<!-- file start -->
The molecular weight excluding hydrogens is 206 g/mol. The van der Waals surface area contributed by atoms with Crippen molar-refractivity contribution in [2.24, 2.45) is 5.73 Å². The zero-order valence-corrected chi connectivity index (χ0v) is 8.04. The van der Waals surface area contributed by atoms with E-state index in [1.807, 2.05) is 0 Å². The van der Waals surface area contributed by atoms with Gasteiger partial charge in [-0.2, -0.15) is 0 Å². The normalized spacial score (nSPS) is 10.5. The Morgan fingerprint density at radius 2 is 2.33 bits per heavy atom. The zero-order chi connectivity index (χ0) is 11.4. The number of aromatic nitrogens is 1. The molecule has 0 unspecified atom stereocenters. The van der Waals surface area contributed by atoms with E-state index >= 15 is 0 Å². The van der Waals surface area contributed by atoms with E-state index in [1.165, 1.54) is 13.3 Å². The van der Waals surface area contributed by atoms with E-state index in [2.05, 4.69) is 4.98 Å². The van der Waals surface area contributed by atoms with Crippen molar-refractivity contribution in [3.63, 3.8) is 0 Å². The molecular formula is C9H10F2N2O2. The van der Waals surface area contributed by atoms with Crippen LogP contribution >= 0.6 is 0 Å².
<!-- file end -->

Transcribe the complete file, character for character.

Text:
The molecular weight excluding hydrogens is 206 g/mol. The van der Waals surface area contributed by atoms with Crippen molar-refractivity contribution in [2.24, 2.45) is 5.73 Å². The zero-order valence-corrected chi connectivity index (χ0v) is 8.04. The van der Waals surface area contributed by atoms with E-state index in [1.807, 2.05) is 0 Å². The van der Waals surface area contributed by atoms with Gasteiger partial charge in [-0.2, -0.15) is 0 Å². The normalized spacial score (nSPS) is 10.5. The Morgan fingerprint density at radius 2 is 2.33 bits per heavy atom. The zero-order chi connectivity index (χ0) is 11.4. The number of aromatic nitrogens is 1. The molecule has 0 unspecified atom stereocenters. The van der Waals surface area contributed by atoms with E-state index >= 15 is 0 Å². The van der Waals surface area contributed by atoms with E-state index in [1.165, 1.54) is 13.3 Å². The van der Waals surface area contributed by atoms with E-state index in [2.05, 4.69) is 4.98 Å². The van der Waals surface area contributed by atoms with Crippen molar-refractivity contribution in [3.63, 3.8) is 0 Å². The molecular formula is C9H10F2N2O2. The van der Waals surface area contributed by atoms with Crippen LogP contribution >= 0.6 is 0 Å².